The race to transition to cleaner, greener natural gas power plants is getting a boost from an unlikely source: solar energy. A new system developed by the Energy Department's Pacific Northwest National Laboratory (PNNL) converts natural gas and sunlight into a more energy-rich fuel called syngas, which will allow hybrid solar-gas power plants to use about 20% less natural gas to produce the same amount of electricity while also lowering the plant's greenhouse gas emissions.
The system works through concentrating solar power, which uses a reflecting surface to concentrate the sun's rays like a magnifying glass. In the case of the new system from PNNL, a mirrored parabolic dish directs sunbeams to a central point, where a device absorbs the solar heat to make syngas.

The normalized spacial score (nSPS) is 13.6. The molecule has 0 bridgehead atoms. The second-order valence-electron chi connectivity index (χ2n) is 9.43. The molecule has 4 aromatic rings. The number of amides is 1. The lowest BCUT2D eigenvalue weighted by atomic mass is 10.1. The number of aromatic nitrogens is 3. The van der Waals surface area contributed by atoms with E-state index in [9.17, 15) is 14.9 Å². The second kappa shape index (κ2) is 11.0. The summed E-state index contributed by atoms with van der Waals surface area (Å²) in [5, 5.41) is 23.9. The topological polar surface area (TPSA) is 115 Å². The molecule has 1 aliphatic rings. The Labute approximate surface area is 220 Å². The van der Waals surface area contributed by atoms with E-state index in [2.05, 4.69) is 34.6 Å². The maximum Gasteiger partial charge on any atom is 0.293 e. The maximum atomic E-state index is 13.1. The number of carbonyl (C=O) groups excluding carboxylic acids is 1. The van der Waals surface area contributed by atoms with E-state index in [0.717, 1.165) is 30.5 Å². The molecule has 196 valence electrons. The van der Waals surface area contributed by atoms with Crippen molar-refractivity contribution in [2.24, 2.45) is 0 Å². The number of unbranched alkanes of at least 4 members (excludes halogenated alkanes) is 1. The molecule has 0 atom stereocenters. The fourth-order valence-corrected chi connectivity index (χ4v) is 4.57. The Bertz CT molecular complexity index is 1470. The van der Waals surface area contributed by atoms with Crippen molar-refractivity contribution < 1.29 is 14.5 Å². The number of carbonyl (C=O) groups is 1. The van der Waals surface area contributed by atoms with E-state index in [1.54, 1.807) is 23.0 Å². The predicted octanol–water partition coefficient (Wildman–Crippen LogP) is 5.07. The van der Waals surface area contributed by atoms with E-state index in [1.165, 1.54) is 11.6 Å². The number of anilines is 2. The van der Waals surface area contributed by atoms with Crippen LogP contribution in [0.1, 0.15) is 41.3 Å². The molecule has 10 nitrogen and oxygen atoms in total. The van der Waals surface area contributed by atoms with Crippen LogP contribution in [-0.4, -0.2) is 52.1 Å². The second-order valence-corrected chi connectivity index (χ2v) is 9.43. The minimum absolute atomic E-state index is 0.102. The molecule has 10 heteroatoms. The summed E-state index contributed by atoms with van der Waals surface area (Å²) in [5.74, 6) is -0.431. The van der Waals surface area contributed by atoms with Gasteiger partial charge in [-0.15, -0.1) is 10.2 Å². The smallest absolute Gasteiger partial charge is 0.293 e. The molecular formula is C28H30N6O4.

The four-foot-long, two-foot-wide device contains a chemical reactor and several heat exchangers. The concentrated sunlight heats up the natural gas flowing through the reactor's channels, where a catalyst helps turn the natural gas into syngas. The heat exchangers recycle leftover heat from the chemical reaction gas, increasing the efficiency of the system. In fact, tests on an early prototype of the device demonstrated that more than 60% of the sunlight hitting the parabolic dish was converted into chemical energy contained in the syngas. For the complete story, see the Energy Blog .